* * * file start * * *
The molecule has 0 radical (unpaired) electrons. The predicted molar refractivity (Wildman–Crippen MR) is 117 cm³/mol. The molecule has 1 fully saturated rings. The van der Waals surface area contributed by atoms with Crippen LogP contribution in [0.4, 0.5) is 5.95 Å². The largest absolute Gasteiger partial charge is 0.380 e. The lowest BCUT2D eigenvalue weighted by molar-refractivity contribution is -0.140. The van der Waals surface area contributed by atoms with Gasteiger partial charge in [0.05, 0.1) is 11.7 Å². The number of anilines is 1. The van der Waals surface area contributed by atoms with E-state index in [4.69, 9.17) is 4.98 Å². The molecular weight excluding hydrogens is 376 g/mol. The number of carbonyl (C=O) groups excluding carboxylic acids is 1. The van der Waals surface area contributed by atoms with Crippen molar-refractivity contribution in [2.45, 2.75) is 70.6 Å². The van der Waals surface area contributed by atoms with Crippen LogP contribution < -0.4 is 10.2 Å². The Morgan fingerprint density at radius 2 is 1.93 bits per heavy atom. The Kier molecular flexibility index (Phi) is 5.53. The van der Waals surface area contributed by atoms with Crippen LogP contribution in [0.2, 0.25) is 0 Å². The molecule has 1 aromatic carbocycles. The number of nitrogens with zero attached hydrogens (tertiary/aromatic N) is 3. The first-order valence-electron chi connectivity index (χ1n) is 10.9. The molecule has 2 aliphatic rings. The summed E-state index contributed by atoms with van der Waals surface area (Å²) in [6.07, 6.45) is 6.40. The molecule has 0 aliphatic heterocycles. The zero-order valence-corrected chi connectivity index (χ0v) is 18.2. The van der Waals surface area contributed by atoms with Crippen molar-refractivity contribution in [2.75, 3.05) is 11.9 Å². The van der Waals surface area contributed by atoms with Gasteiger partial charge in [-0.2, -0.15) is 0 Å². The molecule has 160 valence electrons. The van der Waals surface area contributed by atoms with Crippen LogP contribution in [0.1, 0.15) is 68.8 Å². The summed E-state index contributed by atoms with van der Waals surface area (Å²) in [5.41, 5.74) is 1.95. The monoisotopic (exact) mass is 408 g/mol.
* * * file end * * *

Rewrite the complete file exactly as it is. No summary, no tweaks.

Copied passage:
The molecule has 0 radical (unpaired) electrons. The predicted molar refractivity (Wildman–Crippen MR) is 117 cm³/mol. The molecule has 1 fully saturated rings. The van der Waals surface area contributed by atoms with Crippen LogP contribution in [0.4, 0.5) is 5.95 Å². The largest absolute Gasteiger partial charge is 0.380 e. The lowest BCUT2D eigenvalue weighted by molar-refractivity contribution is -0.140. The van der Waals surface area contributed by atoms with Gasteiger partial charge in [0.05, 0.1) is 11.7 Å². The number of anilines is 1. The van der Waals surface area contributed by atoms with E-state index in [4.69, 9.17) is 4.98 Å². The molecular weight excluding hydrogens is 376 g/mol. The number of carbonyl (C=O) groups excluding carboxylic acids is 1. The van der Waals surface area contributed by atoms with Crippen molar-refractivity contribution in [2.45, 2.75) is 70.6 Å². The van der Waals surface area contributed by atoms with Crippen LogP contribution < -0.4 is 10.2 Å². The Morgan fingerprint density at radius 2 is 1.93 bits per heavy atom. The Kier molecular flexibility index (Phi) is 5.53. The van der Waals surface area contributed by atoms with Crippen LogP contribution in [0.2, 0.25) is 0 Å². The molecule has 1 aromatic carbocycles. The number of nitrogens with zero attached hydrogens (tertiary/aromatic N) is 3. The first-order valence-electron chi connectivity index (χ1n) is 10.9. The molecule has 2 aliphatic rings. The summed E-state index contributed by atoms with van der Waals surface area (Å²) in [6.07, 6.45) is 6.40. The molecule has 0 aliphatic heterocycles. The zero-order valence-corrected chi connectivity index (χ0v) is 18.2. The van der Waals surface area contributed by atoms with Crippen molar-refractivity contribution in [2.75, 3.05) is 11.9 Å². The van der Waals surface area contributed by atoms with Gasteiger partial charge in [-0.2, -0.15) is 0 Å². The molecule has 160 valence electrons. The van der Waals surface area contributed by atoms with Crippen LogP contribution in [0.1, 0.15) is 68.8 Å². The summed E-state index contributed by atoms with van der Waals surface area (Å²) in [5.41, 5.74) is 1.95. The monoisotopic (exact) mass is 408 g/mol.